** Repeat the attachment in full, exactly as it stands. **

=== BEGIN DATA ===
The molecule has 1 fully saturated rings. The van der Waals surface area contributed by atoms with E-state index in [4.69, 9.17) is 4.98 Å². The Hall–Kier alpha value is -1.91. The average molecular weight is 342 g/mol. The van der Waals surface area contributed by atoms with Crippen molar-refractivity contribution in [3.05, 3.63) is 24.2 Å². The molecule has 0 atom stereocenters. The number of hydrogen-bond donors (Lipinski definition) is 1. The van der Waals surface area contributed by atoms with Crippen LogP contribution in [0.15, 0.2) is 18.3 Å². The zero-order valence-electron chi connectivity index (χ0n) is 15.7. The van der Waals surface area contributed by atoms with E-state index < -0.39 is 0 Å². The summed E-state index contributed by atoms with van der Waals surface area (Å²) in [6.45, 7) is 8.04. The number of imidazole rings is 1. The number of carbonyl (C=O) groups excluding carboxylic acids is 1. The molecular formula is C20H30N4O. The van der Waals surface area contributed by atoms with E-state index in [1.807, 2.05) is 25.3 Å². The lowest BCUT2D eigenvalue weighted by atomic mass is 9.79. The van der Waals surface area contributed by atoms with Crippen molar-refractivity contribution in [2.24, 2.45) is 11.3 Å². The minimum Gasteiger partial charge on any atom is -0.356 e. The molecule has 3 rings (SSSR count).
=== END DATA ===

The molecule has 1 fully saturated rings. The van der Waals surface area contributed by atoms with E-state index in [4.69, 9.17) is 4.98 Å². The Hall–Kier alpha value is -1.91. The average molecular weight is 342 g/mol. The van der Waals surface area contributed by atoms with Crippen molar-refractivity contribution in [3.05, 3.63) is 24.2 Å². The molecule has 0 atom stereocenters. The number of hydrogen-bond donors (Lipinski definition) is 1. The van der Waals surface area contributed by atoms with Crippen LogP contribution in [0.15, 0.2) is 18.3 Å². The zero-order valence-electron chi connectivity index (χ0n) is 15.7. The van der Waals surface area contributed by atoms with E-state index < -0.39 is 0 Å². The summed E-state index contributed by atoms with van der Waals surface area (Å²) in [6.45, 7) is 8.04. The number of imidazole rings is 1. The number of carbonyl (C=O) groups excluding carboxylic acids is 1. The molecular formula is C20H30N4O. The van der Waals surface area contributed by atoms with E-state index in [1.807, 2.05) is 25.3 Å². The lowest BCUT2D eigenvalue weighted by atomic mass is 9.79. The van der Waals surface area contributed by atoms with Crippen molar-refractivity contribution in [2.24, 2.45) is 11.3 Å². The minimum Gasteiger partial charge on any atom is -0.356 e. The molecule has 3 rings (SSSR count).